child and caregivers

Caregivers blinded by the care: A qualitative study of physical restraint in pediatric care


While varying in extent and frequency, restraining children can be part of pediatric nurses’ routine. Children receiving pediatric care are often subject to clinical procedures for which they are unwilling to comply. A frightened child is naturally reluctant to the care and will at times put up a struggle. Sometimes, nurses may perceive themselves forced to physically restraint the child to carry on with the procedure, which only increases the level of distress.
This finding raises the quandary of using restraint while providing care. The daily or even usual use of force to provide pediatric care is slowly but steadily gaining exposure in medical literature, mainly in the context of inducting anesthesia in children.1 In especially difficult circumstances, they can have significant consequences. For example, applying forcefully the mask on the child’s face during the induction of anesthesia will increase the risk for the child to be frightened of the procedure.2,3
Factors recognized as influencing the decision to restrain a child are the necessity to carry on the procedure, its nature, the child’s safety, his level of agitation, his age, the parents’ opinion, the team’s security, and the capacity to obtain the child’s consent. Yet the decision is still sometimes taken randomly, and some criteria determining the use of restraint have proven at times self-contradictory.4 This relatively common situation leaves the nurses with the dilemma of using force for the child’s “good.” One can hypothesize that there are also individual and team issues coming into play regarding the choice to restrain a child while providing care. The emerging controversy as to the use of forceful physical restraint as part of the care provision or a medical examination leaves scope for changing practices. (below the abstract and the link to whole article)



The phenomenon of forceful physical restraint in pediatric care is an ethical issue because it confronts professionals with the dilemma of using force for the child’s best interest. This is a paradox. The perspective of healthcare professional working in pediatric wards needs further in-depth investigations.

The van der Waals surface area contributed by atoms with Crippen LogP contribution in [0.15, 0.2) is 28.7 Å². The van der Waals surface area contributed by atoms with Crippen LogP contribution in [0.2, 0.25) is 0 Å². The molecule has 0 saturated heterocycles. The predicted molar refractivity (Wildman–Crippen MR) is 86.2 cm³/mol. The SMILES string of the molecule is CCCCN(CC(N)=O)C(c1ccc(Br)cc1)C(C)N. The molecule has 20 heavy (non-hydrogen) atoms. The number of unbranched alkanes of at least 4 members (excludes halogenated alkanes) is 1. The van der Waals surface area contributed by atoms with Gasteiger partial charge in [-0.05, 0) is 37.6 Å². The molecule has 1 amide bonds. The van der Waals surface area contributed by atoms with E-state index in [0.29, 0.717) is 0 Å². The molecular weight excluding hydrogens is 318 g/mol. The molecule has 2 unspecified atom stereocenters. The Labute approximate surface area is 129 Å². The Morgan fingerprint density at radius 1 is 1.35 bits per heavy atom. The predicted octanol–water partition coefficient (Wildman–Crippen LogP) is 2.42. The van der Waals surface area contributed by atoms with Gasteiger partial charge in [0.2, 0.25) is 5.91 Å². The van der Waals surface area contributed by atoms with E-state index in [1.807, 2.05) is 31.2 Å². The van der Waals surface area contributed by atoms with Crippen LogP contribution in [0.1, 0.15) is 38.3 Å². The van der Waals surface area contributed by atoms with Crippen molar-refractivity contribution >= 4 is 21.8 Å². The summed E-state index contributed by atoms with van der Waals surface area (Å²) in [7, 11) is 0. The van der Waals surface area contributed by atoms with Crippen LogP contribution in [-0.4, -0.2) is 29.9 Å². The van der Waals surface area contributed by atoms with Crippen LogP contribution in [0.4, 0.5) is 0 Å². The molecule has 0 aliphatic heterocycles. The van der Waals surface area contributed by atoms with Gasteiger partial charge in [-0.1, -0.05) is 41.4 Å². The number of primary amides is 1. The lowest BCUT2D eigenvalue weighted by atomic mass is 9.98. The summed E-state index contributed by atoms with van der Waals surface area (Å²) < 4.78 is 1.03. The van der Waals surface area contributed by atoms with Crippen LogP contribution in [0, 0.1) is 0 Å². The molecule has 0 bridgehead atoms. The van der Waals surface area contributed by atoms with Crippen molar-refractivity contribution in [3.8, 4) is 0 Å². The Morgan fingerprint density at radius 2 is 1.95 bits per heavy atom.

To explore the perspectives and behaviors of healthcare professionals toward forceful physical restraint in pediatric care.


This qualitative ethnographic study used focus groups with purposeful sampling. Thirty volunteer healthcare professionals (nurses, hospital aids, physiotherapists, and health educators) were recruited in five pediatric facilities in four hospitals around Paris, France, from March to June 2013. The data were processed using NVIVO software (QSR International Ltd. 1999–2013). The data analysis followed a qualitative methodological process.

Ethical Considerations:

The research was conducted in compliance with the Declaration of Helsinki. Written informed consent was collected systematically from participants.


This study provides elements to help understand why restraint remains common despite its contradiction with the duty to protect the child and the child’s rights. All participants considered the use of forceful physical restraint to be a frequent difficulty in pediatrics. Greater interest in the child’s health was systematically used to justify the use of force, with little consideration for contradictory or ethical aspects. Raising the issue of forceful restraint always triggered discomfort, unease and an outpour of emotions among healthcare professionals. The findings have highlighted a form of hierarchy of duties that give priority to the execution of the technical procedure and legitimize the use of restraint. Professionals seemed to temporarily suspend their ability to empathize in order to apply restraint to carry out a technical procedure. This observation has allowed us to suggest the concept of “transient empathic blindness.”


Using physical restraint during pediatric care was considered a common problem by participants. This practice must be questioned, and professionals must have access to training to find alternatives to strong restraint. Conceptualizing this phenomenon with the concept of “transient empathic blindness” could help professionals understand what happens in their minds when using forceful restraint.